The most remarkable thing about the former Conservative Scottish Office minister James Douglas-Hamilton, who has died aged 81, is that he conducted a successful career, over a period of more than half a century and in four different political assemblies, without ever apparently losing a friend or making an enemy out of his opponents. His ability to traverse the traditional barriers in politics was the more unusual since “Lord James”, as he was universally known, was a scion of the premier dukedom of Scotland and operated in the arena of Scottish politics – one which is not normally noted for any deference to the nobility.
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Douglas-Hamilton was an Edinburgh town councillor before being elected MP for Edinburgh West in October 1974, a seat he held for 23 years until the 1997 election wiped out every Conservative MP in Scotland. He was then made a life peer as Lord Selkirk of Douglas, and was an active member of the Lords until his retirement in July this year, an event which was unusually marked by appreciative applause from across the House for his years of service.
From 1999 until 2007 he was the MSP for the Lothians, serving as the Conservatives’ chief whip and business manager for two years and then as the party spokesman on, successively, education and housing.
He had the old world manners of an aristocrat. When he became a minister and was assigned a female driver from the government car pool, he repeatedly caused confusion by springing from his seat to open her car door when they arrived anywhere. On one occasion, when approached by a mugger on the street after a late night at the Commons, he reportedly warned his assailant: “I’m afraid I’m going to have to knock you out”, before doing so. His slight build, as befitted a flyweight former Oxford boxing blue, had clearly led his attacker to assume that he was an easy target.
Those who mistook this air of diffidence and self-effacing civility in their political dealings with Douglas-Hamilton would similarly learn to rue their error. He had studied history at Balliol College, Oxford and had a further degree in Scots law from Edinburgh University. He was not a political ideologue but had his own firm convictions and beliefs and an unshakeable commitment to the idea of public service and its practical application. The Edinburgh West relief road is one such testament to the area’s former MP.
He was born in Dungavel House, Strathaven, Lanarkshire, the second of the five sons of Douglas Douglas-Hamilton, the 14th duke of Hamilton, and the former Lady Elizabeth Percy, daughter of the 8th duke of Northumberland. His father was a much decorated pioneering aviator, who served in the RAF and made the first flight over Mount Everest in 1933.
In May 1941, just over a year before James’s birth, Hitler’s deputy, Rudolf Hess, had made his famed secret crash landing in Scotland – having failed to find the airstrip at Dungavel House – and asked for the 14th duke, claiming that he was on a peace mission to end the second world war.
The episode and its aftermath would later fascinate Douglas-Hamilton, who published two books on the subject (Motive for a Mission, 1971, and The Truth about Rudolf Hess, 1993) and who campaigned unsuccessfully for Hess’s release from Spandau prison in Berlin.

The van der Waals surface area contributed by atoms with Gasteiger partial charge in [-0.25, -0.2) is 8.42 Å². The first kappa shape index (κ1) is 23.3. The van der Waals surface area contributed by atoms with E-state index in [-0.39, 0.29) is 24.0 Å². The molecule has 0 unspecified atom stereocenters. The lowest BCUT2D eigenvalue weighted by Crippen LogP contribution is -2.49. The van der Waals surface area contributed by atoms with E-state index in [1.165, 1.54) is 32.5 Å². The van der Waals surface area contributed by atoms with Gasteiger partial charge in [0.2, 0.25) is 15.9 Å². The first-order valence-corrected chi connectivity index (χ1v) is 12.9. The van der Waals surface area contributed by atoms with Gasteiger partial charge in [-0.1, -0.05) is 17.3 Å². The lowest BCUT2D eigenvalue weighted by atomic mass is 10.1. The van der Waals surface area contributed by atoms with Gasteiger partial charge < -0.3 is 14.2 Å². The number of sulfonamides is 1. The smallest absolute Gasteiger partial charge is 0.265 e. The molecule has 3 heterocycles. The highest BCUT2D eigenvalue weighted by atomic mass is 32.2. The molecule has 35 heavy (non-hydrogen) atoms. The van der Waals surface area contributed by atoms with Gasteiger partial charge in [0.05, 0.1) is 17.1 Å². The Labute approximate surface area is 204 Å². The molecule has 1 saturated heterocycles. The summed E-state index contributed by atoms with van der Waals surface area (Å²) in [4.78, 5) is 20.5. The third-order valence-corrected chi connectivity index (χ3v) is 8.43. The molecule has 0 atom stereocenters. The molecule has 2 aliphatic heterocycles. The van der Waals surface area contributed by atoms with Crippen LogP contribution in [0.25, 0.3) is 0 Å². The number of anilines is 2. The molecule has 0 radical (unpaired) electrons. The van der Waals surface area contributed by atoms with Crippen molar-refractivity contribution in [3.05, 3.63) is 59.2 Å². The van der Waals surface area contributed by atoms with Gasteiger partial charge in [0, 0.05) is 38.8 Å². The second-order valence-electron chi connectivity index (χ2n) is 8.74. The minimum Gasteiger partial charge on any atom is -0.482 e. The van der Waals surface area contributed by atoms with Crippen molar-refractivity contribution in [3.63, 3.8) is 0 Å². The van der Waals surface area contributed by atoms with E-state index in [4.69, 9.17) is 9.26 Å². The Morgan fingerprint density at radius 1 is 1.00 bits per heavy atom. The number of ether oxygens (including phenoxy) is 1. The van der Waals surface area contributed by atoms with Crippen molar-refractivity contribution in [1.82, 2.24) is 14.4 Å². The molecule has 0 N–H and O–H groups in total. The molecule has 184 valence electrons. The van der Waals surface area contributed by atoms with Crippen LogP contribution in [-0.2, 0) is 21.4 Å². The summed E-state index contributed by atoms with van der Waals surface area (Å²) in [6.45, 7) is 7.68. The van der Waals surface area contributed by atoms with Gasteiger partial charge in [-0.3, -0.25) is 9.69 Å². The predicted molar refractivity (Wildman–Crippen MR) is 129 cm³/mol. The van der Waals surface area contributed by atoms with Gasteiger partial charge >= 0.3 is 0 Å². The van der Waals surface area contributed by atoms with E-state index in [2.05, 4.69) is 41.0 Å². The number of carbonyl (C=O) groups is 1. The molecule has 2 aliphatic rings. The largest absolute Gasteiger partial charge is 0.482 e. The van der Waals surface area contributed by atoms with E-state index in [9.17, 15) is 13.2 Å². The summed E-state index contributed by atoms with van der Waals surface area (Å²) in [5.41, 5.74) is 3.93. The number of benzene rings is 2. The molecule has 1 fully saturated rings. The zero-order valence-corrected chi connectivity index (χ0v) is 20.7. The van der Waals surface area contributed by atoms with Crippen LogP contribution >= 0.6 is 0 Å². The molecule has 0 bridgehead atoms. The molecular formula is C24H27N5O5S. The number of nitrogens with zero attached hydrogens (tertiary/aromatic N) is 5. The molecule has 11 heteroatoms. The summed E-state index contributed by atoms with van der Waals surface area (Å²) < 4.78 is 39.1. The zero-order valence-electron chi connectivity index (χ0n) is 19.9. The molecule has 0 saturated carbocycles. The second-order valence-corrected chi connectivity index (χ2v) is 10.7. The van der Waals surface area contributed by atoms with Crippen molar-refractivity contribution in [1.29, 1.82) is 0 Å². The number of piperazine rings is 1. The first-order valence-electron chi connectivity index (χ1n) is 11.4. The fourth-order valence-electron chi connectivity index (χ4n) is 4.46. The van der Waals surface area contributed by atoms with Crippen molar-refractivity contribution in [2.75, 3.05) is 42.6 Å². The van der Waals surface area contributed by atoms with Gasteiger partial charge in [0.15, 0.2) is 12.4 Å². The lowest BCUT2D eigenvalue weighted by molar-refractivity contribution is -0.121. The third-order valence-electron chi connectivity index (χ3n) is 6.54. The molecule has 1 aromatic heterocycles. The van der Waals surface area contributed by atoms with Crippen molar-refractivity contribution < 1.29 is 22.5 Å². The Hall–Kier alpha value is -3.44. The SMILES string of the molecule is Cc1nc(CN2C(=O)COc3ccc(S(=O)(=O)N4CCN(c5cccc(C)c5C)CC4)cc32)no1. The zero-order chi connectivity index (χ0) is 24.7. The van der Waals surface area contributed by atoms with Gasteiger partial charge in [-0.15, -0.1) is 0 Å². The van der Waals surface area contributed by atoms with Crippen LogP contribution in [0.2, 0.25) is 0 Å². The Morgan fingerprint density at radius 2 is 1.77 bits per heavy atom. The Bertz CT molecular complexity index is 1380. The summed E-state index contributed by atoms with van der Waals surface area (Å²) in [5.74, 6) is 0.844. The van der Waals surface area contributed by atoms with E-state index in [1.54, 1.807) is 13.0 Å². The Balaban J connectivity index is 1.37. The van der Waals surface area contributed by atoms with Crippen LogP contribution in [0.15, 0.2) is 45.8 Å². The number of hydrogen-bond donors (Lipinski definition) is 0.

Douglas-Hamilton was a page to Queen Elizabeth the Queen Mother at the coronation of Queen Elizabeth II in 1953 and was educated at Eton. He practised as an advocate at the Scottish bar from 1968 to 1974, and served on Edinburgh city council from 1972 until 1974. In the general election of February 1974 he came third when he fought the then safe Labour seat of Hamilton, and he was subsequently elected for Edinburgh West in October 1974.
He was socially liberal and his maiden speech in the House of Commons was in opposition to the moves for a reintroduction of capital punishment for terrorist crime. Douglas-Hamilton was appointed an opposition whip in 1976 and, after Margaret Thatcher took office, became a senior government whip.
He spent four years (1983-87) as parliamentary private secretary to Malcolm Rifkind, first at the Foreign Office and then at the Scottish Office, when Rifkind became Scottish secretary, before himself being appointed a junior minister in the department. He was responsible for home affairs and the environment from 1987 until 1992, and then for education and housing until 1995. He was promoted to minister of state with responsibility for home affairs and health in 1995 and held that post until losing his seat in the 1997 election, when he was made a life peer.
Douglas-Hamilton had briefly faced a career crisis in 1994 when the death of an uncle, the 10th Earl of Selkirk, led to his inheriting the title and thus a seat in the House of Lords, which would have prevented him continuing to serve in the Commons. To avoid causing a political headache for John Major’s struggling government, Douglas-Hamilton immediately disclaimed the title in order to remain an MP, avoid a byelection and preserve the government’s dwindling majority.
His ministerial promotion the following year was a reward for this sacrifice and he was also made a member of the privy council and a QC in 1996. His inheritance of the earldom was challenged by a relative, but decided in his favour in 1996, which enables his eldest son to inherit.
Douglas-Hamilton was involved in a large number of charitable and voluntary bodies in Scotland. He was lord high commissioner, the monarch’s representative to the General Assembly of the Church of Scotland, in 2012-13. He also wrote a book of memoirs, After You, Prime Minister (2009).
In 1974, he married Susie Buchan, the daughter of the 2nd Lord Tweedsmuir and granddaughter of the novelist John Buchan. She survives him, with their four sons, John, Charles and twins Harry and Jamie.